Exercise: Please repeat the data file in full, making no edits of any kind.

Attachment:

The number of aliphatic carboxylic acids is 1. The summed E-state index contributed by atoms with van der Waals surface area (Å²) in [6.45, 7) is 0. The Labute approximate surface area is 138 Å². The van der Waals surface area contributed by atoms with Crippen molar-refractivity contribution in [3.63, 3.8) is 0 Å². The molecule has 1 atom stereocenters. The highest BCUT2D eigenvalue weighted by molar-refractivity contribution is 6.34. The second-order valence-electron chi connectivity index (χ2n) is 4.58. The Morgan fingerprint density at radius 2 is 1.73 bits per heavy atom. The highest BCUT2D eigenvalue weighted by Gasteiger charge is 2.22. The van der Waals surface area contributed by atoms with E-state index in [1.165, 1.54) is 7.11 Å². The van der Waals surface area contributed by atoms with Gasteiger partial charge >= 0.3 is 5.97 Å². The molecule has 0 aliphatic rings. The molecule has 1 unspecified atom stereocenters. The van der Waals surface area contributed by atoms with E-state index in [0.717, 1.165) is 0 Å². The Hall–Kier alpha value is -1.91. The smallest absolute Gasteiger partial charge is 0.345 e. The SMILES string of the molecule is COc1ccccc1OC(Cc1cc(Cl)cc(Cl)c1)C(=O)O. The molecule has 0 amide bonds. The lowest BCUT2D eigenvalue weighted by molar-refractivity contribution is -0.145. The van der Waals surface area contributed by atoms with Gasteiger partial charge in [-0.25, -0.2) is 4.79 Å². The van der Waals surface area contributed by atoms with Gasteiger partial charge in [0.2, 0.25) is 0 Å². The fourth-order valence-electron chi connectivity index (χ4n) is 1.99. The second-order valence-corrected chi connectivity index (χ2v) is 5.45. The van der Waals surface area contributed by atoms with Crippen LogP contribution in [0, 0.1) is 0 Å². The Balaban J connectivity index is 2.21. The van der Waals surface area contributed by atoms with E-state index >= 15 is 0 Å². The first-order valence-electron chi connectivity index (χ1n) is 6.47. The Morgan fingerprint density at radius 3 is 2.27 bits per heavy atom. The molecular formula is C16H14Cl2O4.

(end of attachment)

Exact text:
The number of aliphatic carboxylic acids is 1. The summed E-state index contributed by atoms with van der Waals surface area (Å²) in [6.45, 7) is 0. The Labute approximate surface area is 138 Å². The van der Waals surface area contributed by atoms with Crippen molar-refractivity contribution in [3.63, 3.8) is 0 Å². The molecule has 1 atom stereocenters. The highest BCUT2D eigenvalue weighted by molar-refractivity contribution is 6.34. The second-order valence-electron chi connectivity index (χ2n) is 4.58. The Morgan fingerprint density at radius 2 is 1.73 bits per heavy atom. The highest BCUT2D eigenvalue weighted by Gasteiger charge is 2.22. The van der Waals surface area contributed by atoms with E-state index in [1.165, 1.54) is 7.11 Å². The van der Waals surface area contributed by atoms with Gasteiger partial charge >= 0.3 is 5.97 Å². The molecule has 0 aliphatic rings. The molecule has 1 unspecified atom stereocenters. The van der Waals surface area contributed by atoms with E-state index in [0.717, 1.165) is 0 Å². The Hall–Kier alpha value is -1.91. The smallest absolute Gasteiger partial charge is 0.345 e. The SMILES string of the molecule is COc1ccccc1OC(Cc1cc(Cl)cc(Cl)c1)C(=O)O. The molecule has 0 amide bonds. The lowest BCUT2D eigenvalue weighted by molar-refractivity contribution is -0.145. The van der Waals surface area contributed by atoms with Gasteiger partial charge in [-0.25, -0.2) is 4.79 Å². The van der Waals surface area contributed by atoms with Gasteiger partial charge in [0.2, 0.25) is 0 Å². The fourth-order valence-electron chi connectivity index (χ4n) is 1.99. The second-order valence-corrected chi connectivity index (χ2v) is 5.45. The van der Waals surface area contributed by atoms with Crippen LogP contribution in [0, 0.1) is 0 Å². The Balaban J connectivity index is 2.21. The van der Waals surface area contributed by atoms with E-state index >= 15 is 0 Å². The first-order valence-electron chi connectivity index (χ1n) is 6.47. The Morgan fingerprint density at radius 3 is 2.27 bits per heavy atom. The molecular formula is C16H14Cl2O4.